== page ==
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Healthcare Inflation Can Force Investors Into Critical Condition

Healthcare Inflation Can Force Investors Into Critical Condition

By    |   Friday, 14 October 2016 07:20 AM


China saw positive consumer price inflation (CPI) and positive producer price inflation (PPI) with the latter rising by 0.1 percent year-on-year (y/y) in September, contrary to forecasts for a 0.3 percent drop following a 0.8 percent drop in August.

The increase is the first year-on-year rise in five years. A driver behind the increase was a 4.1 percent increase in the collective prices of ferrous metals, non-ferrous metals and coal.

By the way, it might be wise not to overlook the fact that in accordance to a Chinese spokesman, the current soaring coal price has no market foundation and is not sustainable.


The CPI, meanwhile, rose by 1.9 percent - a three month high - compared with 1.3 percent in August and a consensus forecast of 1.6 percent.

Interestingly, the PPI number of +0.1 percent y/y has generated some babbling nonsense in some areas of the media with one suggestion is that this 0.1 percent rise ends a global deflationary force.

So, keeping both feet on the ground might be not such a bad idea as well as looking somewhat closer at the broader picture.

China’s exports fell in price last year by about 0.8 percent. On a generous interpretation, goods leaving China account for around 5 percent of global GDP, and that’s an extremely generous interpretation. That means that Chinese export prices will have contributed -0.04 percent to world inflation rates.

Because China is a less efficient consumer of commodities than it is a producer of goods, China’s impact on commodity prices via demand is likely to impact China’s impact on export prices via supply.

If China has been a driver of dis-inflation, then the world would have seen far higher correlations of core inflation rates than actually is the case.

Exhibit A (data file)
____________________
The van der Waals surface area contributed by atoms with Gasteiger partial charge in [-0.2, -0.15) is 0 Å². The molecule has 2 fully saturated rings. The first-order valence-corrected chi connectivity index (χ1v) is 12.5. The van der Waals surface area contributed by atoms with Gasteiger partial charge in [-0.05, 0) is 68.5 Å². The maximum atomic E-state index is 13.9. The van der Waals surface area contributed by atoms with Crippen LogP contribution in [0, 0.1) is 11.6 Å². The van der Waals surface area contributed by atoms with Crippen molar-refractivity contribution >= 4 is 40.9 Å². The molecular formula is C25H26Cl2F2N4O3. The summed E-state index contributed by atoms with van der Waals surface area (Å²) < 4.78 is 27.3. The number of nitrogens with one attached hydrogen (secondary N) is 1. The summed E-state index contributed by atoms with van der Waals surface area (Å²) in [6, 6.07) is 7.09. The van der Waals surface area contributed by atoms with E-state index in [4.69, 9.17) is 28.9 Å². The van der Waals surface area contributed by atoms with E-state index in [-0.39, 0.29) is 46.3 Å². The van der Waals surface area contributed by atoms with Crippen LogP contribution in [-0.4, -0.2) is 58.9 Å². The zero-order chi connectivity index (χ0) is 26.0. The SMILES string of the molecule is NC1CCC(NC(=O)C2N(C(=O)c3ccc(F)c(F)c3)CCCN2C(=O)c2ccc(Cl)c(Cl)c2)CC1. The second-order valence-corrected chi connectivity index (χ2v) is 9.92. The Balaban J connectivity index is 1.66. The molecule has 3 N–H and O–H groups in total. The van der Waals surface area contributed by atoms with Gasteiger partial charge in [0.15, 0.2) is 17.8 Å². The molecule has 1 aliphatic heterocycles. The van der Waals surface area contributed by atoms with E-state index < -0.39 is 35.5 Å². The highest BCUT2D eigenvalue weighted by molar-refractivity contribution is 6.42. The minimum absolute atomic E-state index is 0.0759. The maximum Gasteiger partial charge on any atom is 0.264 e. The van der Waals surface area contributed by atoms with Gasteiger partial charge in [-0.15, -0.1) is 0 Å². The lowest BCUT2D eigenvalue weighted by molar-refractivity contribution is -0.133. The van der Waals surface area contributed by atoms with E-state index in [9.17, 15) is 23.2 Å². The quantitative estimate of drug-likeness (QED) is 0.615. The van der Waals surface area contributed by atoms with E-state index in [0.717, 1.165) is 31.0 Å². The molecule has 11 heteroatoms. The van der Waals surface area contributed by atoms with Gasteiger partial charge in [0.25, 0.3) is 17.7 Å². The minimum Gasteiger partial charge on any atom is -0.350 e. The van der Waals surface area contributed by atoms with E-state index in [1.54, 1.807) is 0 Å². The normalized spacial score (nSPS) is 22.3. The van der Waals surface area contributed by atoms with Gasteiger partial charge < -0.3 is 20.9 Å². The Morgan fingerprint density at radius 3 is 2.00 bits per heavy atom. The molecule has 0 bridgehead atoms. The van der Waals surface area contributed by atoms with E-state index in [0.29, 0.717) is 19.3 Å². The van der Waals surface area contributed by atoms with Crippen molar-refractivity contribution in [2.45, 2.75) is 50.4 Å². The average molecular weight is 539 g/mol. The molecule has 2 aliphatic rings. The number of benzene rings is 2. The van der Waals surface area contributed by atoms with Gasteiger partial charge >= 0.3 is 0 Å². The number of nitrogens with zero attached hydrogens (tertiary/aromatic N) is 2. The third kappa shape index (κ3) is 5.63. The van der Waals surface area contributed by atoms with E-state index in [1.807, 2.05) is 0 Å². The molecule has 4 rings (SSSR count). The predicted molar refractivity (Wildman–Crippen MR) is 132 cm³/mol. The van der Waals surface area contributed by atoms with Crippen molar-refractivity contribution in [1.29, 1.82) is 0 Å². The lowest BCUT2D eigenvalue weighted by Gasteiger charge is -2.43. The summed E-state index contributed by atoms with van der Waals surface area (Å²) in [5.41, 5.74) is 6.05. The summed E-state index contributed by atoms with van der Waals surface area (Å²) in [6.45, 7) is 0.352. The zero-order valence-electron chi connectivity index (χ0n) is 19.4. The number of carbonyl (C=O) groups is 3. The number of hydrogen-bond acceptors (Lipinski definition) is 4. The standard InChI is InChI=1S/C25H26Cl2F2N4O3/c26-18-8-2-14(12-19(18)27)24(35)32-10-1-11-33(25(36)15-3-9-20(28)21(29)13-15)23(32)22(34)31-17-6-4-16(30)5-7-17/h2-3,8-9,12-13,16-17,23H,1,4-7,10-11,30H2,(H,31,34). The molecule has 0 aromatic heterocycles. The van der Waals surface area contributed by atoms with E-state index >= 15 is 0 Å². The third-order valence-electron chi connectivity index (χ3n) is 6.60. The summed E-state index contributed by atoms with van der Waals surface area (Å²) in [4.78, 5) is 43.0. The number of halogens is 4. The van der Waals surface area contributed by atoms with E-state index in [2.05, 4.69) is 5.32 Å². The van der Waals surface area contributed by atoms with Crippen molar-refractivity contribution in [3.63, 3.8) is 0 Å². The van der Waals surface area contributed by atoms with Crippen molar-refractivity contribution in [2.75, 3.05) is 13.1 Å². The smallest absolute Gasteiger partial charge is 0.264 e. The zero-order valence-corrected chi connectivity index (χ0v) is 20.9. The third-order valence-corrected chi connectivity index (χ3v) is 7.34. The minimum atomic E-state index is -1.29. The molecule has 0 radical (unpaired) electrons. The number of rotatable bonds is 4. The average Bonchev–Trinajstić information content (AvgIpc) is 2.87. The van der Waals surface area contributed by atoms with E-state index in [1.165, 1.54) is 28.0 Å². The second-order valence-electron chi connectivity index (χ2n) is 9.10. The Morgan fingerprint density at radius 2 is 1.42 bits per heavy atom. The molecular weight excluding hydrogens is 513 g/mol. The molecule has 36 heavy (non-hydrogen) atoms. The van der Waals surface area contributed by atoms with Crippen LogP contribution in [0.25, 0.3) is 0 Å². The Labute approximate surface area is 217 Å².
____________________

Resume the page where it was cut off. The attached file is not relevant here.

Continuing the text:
Inflation may well be rising in parts of the world today, but it will be local factors that are driving it, just as in the past.

In the United States, the supply and demand balance is what matters to inflation. Actually, the U.S. labor market is around 70 percent of the U.S. consumer inflation measure and part of that will be on display today with the release of U.S. retail sales data.

U.S. consumer pressure for the shopping mall is one of the most powerful forces known to mankind, but that passion has dimmed somewhat over the summer.

One reason for that may be the rapid pace of healthcare inflation, which has eroded the ability of the consumer to spend on non-healthcare related items. Because healthcare is not 'in' retail sales, that can give stronger consumer spending without strengthening the retail sales numbers.

Nonetheless, there is reasonable upbeat expectation around today's numbers with the market consensus looking for a bounce back.

For equity investors, healthcare inflation is an important point.

The drivers of inflation at the moment are not necessarily corporate drivers of inflation.

Healthcare and housing are not things, which tend to help corporate earnings that indeed price increases in these areas can hurt corporate earnings.

U.S. producer price inflation is a far better measure of that sort of pricing pressure as U.S. companies are likely to sell to other companies.

The expectation is for continued positive momentum in producer pricing pressures.

Over in Europe, European Council President Donald Tusk has made some bold statements in a prepared speech: “The brutal truth is that Brexit will be a loss for all of us. There will be no cakes on the table. For anyone. There will be only salt and vinegar … the only real alternative to a “hard Brexit” is “no Brexit” … it is and can only be for the UK to assess the outcome of the negotiations and determine if Brexit is really in their interest.


In the absence of any damaging statements from UK politicians in response to Mr. Tusk's statements, the reaction of markets has so far been muted, but one can never be sure when a damaging statement may appear.

Finally, Fed Chair Yellen will give a prepared speech that carries an interesting title “The Elusive Recovery.”

As always, let’s hope we will get a little bit wiser.


Etienne "Hans" Parisis is a bank economist who has advised global billionaires and governments on the financial markets and international investments. To read more of his articles, GO HERE NOW.

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As always, let’s hope we will get a little bit wiser.
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Friday, 14 October 2016 07:20 AM
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